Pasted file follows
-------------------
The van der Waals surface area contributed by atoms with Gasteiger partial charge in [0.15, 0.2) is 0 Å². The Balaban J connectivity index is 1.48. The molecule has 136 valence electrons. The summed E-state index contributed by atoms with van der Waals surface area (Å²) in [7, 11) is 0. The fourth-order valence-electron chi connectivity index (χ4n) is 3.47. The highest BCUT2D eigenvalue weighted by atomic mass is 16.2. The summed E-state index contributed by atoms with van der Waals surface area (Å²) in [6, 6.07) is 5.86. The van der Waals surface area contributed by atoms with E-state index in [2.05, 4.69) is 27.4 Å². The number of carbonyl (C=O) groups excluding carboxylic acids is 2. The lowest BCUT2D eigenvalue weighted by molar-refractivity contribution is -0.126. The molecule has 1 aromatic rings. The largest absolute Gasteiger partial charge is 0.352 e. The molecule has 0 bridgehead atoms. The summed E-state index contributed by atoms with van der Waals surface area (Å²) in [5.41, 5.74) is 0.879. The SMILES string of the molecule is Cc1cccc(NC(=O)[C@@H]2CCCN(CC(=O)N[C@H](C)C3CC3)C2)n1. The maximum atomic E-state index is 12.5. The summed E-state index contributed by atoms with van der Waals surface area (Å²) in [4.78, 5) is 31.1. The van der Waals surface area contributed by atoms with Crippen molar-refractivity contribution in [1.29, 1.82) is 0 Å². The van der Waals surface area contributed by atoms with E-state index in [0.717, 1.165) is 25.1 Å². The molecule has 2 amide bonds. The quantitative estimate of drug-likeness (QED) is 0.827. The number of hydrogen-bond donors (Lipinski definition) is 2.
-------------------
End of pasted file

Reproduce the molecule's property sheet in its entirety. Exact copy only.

The van der Waals surface area contributed by atoms with Gasteiger partial charge in [0.15, 0.2) is 0 Å². The Balaban J connectivity index is 1.48. The molecule has 136 valence electrons. The summed E-state index contributed by atoms with van der Waals surface area (Å²) in [7, 11) is 0. The fourth-order valence-electron chi connectivity index (χ4n) is 3.47. The highest BCUT2D eigenvalue weighted by atomic mass is 16.2. The summed E-state index contributed by atoms with van der Waals surface area (Å²) in [6, 6.07) is 5.86. The van der Waals surface area contributed by atoms with E-state index in [2.05, 4.69) is 27.4 Å². The number of carbonyl (C=O) groups excluding carboxylic acids is 2. The lowest BCUT2D eigenvalue weighted by molar-refractivity contribution is -0.126. The molecule has 1 aromatic rings. The largest absolute Gasteiger partial charge is 0.352 e. The molecule has 0 bridgehead atoms. The summed E-state index contributed by atoms with van der Waals surface area (Å²) in [5.41, 5.74) is 0.879. The SMILES string of the molecule is Cc1cccc(NC(=O)[C@@H]2CCCN(CC(=O)N[C@H](C)C3CC3)C2)n1. The maximum atomic E-state index is 12.5. The summed E-state index contributed by atoms with van der Waals surface area (Å²) in [4.78, 5) is 31.1. The van der Waals surface area contributed by atoms with Crippen molar-refractivity contribution in [1.29, 1.82) is 0 Å². The van der Waals surface area contributed by atoms with E-state index in [0.717, 1.165) is 25.1 Å². The molecule has 2 amide bonds. The quantitative estimate of drug-likeness (QED) is 0.827. The number of hydrogen-bond donors (Lipinski definition) is 2.